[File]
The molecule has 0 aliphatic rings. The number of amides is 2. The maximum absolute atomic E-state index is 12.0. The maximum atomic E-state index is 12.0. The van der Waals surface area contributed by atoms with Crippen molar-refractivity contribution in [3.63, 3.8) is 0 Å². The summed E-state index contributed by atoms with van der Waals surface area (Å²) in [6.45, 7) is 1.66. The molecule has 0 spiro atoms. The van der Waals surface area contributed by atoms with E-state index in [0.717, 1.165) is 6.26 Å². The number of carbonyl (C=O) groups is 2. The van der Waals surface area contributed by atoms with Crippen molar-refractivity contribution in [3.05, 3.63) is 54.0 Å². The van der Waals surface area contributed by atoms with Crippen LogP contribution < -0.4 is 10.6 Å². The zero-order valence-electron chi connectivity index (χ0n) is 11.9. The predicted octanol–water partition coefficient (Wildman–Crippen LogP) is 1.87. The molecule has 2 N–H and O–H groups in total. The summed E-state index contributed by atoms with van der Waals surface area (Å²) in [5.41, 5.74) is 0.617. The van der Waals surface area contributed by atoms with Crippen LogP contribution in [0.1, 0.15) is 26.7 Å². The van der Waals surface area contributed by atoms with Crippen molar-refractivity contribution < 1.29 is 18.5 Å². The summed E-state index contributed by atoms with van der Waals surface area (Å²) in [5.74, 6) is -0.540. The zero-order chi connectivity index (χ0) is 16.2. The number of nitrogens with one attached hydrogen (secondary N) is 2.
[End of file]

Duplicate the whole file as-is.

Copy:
The molecule has 0 aliphatic rings. The number of amides is 2. The maximum absolute atomic E-state index is 12.0. The maximum atomic E-state index is 12.0. The van der Waals surface area contributed by atoms with Crippen molar-refractivity contribution in [3.63, 3.8) is 0 Å². The summed E-state index contributed by atoms with van der Waals surface area (Å²) in [6.45, 7) is 1.66. The molecule has 0 spiro atoms. The van der Waals surface area contributed by atoms with E-state index in [0.717, 1.165) is 6.26 Å². The number of carbonyl (C=O) groups is 2. The van der Waals surface area contributed by atoms with Crippen molar-refractivity contribution in [3.05, 3.63) is 54.0 Å². The van der Waals surface area contributed by atoms with Crippen LogP contribution < -0.4 is 10.6 Å². The zero-order valence-electron chi connectivity index (χ0n) is 11.9. The predicted octanol–water partition coefficient (Wildman–Crippen LogP) is 1.87. The molecule has 2 N–H and O–H groups in total. The summed E-state index contributed by atoms with van der Waals surface area (Å²) in [5.41, 5.74) is 0.617. The van der Waals surface area contributed by atoms with Crippen LogP contribution in [0.1, 0.15) is 26.7 Å². The van der Waals surface area contributed by atoms with Crippen molar-refractivity contribution < 1.29 is 18.5 Å². The summed E-state index contributed by atoms with van der Waals surface area (Å²) in [5.74, 6) is -0.540. The zero-order chi connectivity index (χ0) is 16.2. The number of nitrogens with one attached hydrogen (secondary N) is 2.